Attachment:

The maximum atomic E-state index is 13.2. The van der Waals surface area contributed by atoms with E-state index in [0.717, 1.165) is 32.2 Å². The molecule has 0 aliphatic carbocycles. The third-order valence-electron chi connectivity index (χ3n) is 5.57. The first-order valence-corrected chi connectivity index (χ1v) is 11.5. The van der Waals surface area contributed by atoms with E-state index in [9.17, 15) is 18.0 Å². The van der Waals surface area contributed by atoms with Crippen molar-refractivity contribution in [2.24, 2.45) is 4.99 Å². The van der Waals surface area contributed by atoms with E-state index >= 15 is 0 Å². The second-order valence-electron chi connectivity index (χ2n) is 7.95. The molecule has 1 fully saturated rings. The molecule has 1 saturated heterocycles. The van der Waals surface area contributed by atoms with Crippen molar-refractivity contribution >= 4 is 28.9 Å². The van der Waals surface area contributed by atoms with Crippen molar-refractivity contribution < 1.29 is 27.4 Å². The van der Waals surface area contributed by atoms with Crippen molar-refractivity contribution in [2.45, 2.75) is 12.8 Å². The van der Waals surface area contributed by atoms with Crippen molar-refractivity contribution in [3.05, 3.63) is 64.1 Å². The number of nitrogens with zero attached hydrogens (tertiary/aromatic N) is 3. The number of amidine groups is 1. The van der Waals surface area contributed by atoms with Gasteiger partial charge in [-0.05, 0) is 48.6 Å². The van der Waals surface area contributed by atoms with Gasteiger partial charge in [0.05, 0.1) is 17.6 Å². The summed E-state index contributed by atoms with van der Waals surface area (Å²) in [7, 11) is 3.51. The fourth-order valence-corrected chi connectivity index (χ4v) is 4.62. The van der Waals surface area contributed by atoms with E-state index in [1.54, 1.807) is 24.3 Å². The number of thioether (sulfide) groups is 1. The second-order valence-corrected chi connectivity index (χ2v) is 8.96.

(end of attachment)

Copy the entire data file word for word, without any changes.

The maximum atomic E-state index is 13.2. The van der Waals surface area contributed by atoms with E-state index in [0.717, 1.165) is 32.2 Å². The molecule has 0 aliphatic carbocycles. The third-order valence-electron chi connectivity index (χ3n) is 5.57. The first-order valence-corrected chi connectivity index (χ1v) is 11.5. The van der Waals surface area contributed by atoms with E-state index in [9.17, 15) is 18.0 Å². The van der Waals surface area contributed by atoms with Crippen molar-refractivity contribution in [2.24, 2.45) is 4.99 Å². The van der Waals surface area contributed by atoms with E-state index >= 15 is 0 Å². The second-order valence-electron chi connectivity index (χ2n) is 7.95. The molecule has 1 fully saturated rings. The molecule has 1 saturated heterocycles. The van der Waals surface area contributed by atoms with Crippen molar-refractivity contribution >= 4 is 28.9 Å². The van der Waals surface area contributed by atoms with Crippen molar-refractivity contribution < 1.29 is 27.4 Å². The van der Waals surface area contributed by atoms with Crippen molar-refractivity contribution in [2.45, 2.75) is 12.8 Å². The van der Waals surface area contributed by atoms with Crippen molar-refractivity contribution in [3.05, 3.63) is 64.1 Å². The number of nitrogens with zero attached hydrogens (tertiary/aromatic N) is 3. The number of amidine groups is 1. The van der Waals surface area contributed by atoms with Gasteiger partial charge in [-0.05, 0) is 48.6 Å². The van der Waals surface area contributed by atoms with Gasteiger partial charge in [0.05, 0.1) is 17.6 Å². The summed E-state index contributed by atoms with van der Waals surface area (Å²) in [7, 11) is 3.51. The fourth-order valence-corrected chi connectivity index (χ4v) is 4.62. The van der Waals surface area contributed by atoms with E-state index in [1.54, 1.807) is 24.3 Å². The number of thioether (sulfide) groups is 1. The second-order valence-corrected chi connectivity index (χ2v) is 8.96.